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Trea Turner is hitting home runs like David Ortiz


Trea Turner may not have as many home runs as David Ortiz, but he’s hitting them just as far.

The 23-year-old outfielder hit a pair of homers during the Nationals’ 5-4 rout of the Phillies on Friday, including a walk-off blast that measured 440 ft. over the center field wall in Turner Stadium. It’s hardly enough to place him in the upper echelon of home run hitters, with home runs from Giancarlo Stanton and Carlos Gonzalez routinely exceeding 470 ft. and topping out at 495 ft. on the year, but it’s enough to land Turner in some impressive company.

One of the home run hitters he’s keeping company with is Red Sox slugger David Ortiz, who carries 31 home runs to Turner’s eight. While there’s no universe in which we can reasonably compare Turner’s power-hitting capabilities over five weeks to that of a career .286/.380/.551 hitter, both Turner and Ortiz are seeing some similar results off the bat.

Per Andrew Simon and ESPN’s Home Run Tracker, both hitters carry a couple of home runs exceeding 440 ft., from Ortiz’s 451-foot long ball against San Francisco’s Jake Peavy to Turner’s 450-foot moonshot off of Arizona’s Zack Godley. They’re hitting the ball at similar speeds, too, with Ortiz’s maximum speed off the bat topping out at 116.2 m.p.h. and Turner’s sitting at 114.4 m.p.h.

Although Turner isn’t getting a full season’s worth of playing time in the majors this year, he’s raking enough to make his time with the Nationals count. Apparently, that’s just the way manager Dusty Baker planned it.

Everybody was hollering that he should have been up here sooner, but I disagree,” Baker said. “I think we left him down there long enough to get his confidence and to fine-tune his skills.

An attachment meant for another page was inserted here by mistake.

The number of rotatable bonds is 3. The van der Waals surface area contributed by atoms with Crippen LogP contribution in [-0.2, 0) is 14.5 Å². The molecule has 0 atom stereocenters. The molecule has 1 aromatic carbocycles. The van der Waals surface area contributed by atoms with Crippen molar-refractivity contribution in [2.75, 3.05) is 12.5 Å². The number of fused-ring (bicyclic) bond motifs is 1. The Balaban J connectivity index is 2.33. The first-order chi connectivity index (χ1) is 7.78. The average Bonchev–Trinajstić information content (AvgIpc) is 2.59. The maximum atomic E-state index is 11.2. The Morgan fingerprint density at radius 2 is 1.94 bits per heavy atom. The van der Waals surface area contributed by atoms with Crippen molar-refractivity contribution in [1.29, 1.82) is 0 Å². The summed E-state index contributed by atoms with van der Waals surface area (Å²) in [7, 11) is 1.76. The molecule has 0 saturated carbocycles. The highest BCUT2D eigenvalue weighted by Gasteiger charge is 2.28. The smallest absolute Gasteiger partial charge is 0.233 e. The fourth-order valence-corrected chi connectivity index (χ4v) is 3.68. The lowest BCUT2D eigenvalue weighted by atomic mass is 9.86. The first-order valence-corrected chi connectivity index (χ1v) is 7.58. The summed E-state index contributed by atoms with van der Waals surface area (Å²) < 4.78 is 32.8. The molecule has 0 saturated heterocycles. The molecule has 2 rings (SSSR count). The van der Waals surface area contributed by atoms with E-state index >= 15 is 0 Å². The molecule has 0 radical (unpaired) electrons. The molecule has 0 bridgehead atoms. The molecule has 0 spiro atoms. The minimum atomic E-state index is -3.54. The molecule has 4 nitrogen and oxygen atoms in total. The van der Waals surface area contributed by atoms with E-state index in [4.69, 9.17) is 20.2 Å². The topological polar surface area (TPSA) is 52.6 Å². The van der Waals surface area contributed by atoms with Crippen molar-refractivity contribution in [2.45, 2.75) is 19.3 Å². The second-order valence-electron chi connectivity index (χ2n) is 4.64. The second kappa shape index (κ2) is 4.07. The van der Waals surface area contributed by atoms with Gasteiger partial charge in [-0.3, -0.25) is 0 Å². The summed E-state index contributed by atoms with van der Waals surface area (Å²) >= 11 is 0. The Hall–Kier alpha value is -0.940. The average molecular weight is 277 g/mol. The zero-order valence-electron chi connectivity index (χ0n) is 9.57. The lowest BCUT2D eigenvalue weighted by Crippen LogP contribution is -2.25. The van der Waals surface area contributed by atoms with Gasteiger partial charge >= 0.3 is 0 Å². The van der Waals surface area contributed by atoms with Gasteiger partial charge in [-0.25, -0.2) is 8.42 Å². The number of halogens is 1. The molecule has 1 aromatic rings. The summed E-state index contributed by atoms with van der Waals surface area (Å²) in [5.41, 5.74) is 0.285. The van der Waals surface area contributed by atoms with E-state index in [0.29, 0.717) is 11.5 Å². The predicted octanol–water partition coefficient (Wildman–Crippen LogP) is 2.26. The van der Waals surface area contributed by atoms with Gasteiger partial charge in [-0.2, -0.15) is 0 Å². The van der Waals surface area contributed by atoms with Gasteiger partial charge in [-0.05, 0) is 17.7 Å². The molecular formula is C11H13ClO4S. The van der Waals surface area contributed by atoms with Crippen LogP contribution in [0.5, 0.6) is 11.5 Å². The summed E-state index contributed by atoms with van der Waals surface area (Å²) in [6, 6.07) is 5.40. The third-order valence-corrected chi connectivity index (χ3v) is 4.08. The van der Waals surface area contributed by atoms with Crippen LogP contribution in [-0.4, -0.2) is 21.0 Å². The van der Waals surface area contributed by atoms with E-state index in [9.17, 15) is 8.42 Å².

Not only have the rookie’s home runs landed among some of the farthest and fastest in the league, but they’ve arrived at just the right time. The Nationals have seen 17 of their last 30 games decided by two or fewer runs and have gone 17-13 in that stretch, thanks in no small part to Turner’s .372/.381/.558 slash line over the last month.

On the heels of a conversation in which the 23-year-old slugger disparaged some hitting advice (reminiscent of Ichiro Suzuki’s declaration that while he could hit for power, he preferred to hit for average), it appears he’s made his point.

Octavio Dotel, Luis Castillo arrested in drug, money laundering investigation

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Five years ago, Octavio Dotel retired following a 15-year career in which he pitched for a then-record 13 different teams. I’m not exactly sure what he’s been up to since then, but I know that today he got arrested, as did former Marlins, Twins and Mets second baseman Luis Castillo.

That’s the report from Héctor Gómez, and from the Dominican Today, each of whom report that the two ex-big leaguers were arrested today in connection with a longstanding money laundering and/or drug investigation focused on one César Peralta. also known as “César the Abuser.” So he sounds fun. Gómez characterizes it as a money laundering thing. Reporter Dionisio Soldevila characterizes it as “drug trafficking charges.” Such charges often go hand-in-hand, of course. I’m sure more details will be come out eventually. For now we have the report of their arrests. According to the Dominican Today, four cars belonging to Dotel were confiscated as well.

Dotel didn’t debut until he was 25, and for his first couple of years with the Mets and Astros he struggled to establish himself as a starter. He was switched full-time to the Houston bullpen at 27, however, and went on to make 724 relief appearances with a 3.32 ERA and a .207 opponents’ batting average while racking up 955 strikeouts in 760 innings. At the time of his retirement his career strikeout rate — 10.8 per nine innings — was the best in the history of baseball for right-handed pitchers with at least 900 innings, edging out Kerry Wood and Pedro Martinez.

Castillo also played 15 seasons, with a career line of .290/.368/.351. He was a three-time All Star and won three Gold Glove awards.